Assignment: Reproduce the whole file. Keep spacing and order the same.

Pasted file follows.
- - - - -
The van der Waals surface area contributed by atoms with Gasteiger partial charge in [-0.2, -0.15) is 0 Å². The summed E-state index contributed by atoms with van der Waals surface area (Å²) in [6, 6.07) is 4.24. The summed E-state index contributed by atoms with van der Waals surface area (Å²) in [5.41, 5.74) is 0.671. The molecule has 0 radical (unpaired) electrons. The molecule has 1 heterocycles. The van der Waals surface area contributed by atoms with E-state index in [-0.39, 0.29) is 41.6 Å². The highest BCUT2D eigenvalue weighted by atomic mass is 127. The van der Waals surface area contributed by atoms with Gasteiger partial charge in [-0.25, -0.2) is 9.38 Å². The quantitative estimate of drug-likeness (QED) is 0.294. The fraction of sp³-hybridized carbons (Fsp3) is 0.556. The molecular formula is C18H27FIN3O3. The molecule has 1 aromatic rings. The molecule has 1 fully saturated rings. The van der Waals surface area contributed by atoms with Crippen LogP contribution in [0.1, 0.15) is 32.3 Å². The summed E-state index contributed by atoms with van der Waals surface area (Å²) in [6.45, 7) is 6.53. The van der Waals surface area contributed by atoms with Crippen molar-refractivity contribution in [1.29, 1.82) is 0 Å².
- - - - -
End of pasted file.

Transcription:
The van der Waals surface area contributed by atoms with Gasteiger partial charge in [-0.2, -0.15) is 0 Å². The summed E-state index contributed by atoms with van der Waals surface area (Å²) in [6, 6.07) is 4.24. The summed E-state index contributed by atoms with van der Waals surface area (Å²) in [5.41, 5.74) is 0.671. The molecule has 0 radical (unpaired) electrons. The molecule has 1 heterocycles. The van der Waals surface area contributed by atoms with E-state index in [-0.39, 0.29) is 41.6 Å². The highest BCUT2D eigenvalue weighted by atomic mass is 127. The van der Waals surface area contributed by atoms with Gasteiger partial charge in [-0.25, -0.2) is 9.38 Å². The quantitative estimate of drug-likeness (QED) is 0.294. The fraction of sp³-hybridized carbons (Fsp3) is 0.556. The molecular formula is C18H27FIN3O3. The molecule has 1 aromatic rings. The molecule has 1 fully saturated rings. The van der Waals surface area contributed by atoms with Crippen LogP contribution in [0.1, 0.15) is 32.3 Å². The summed E-state index contributed by atoms with van der Waals surface area (Å²) in [6.45, 7) is 6.53. The van der Waals surface area contributed by atoms with Crippen molar-refractivity contribution in [1.29, 1.82) is 0 Å².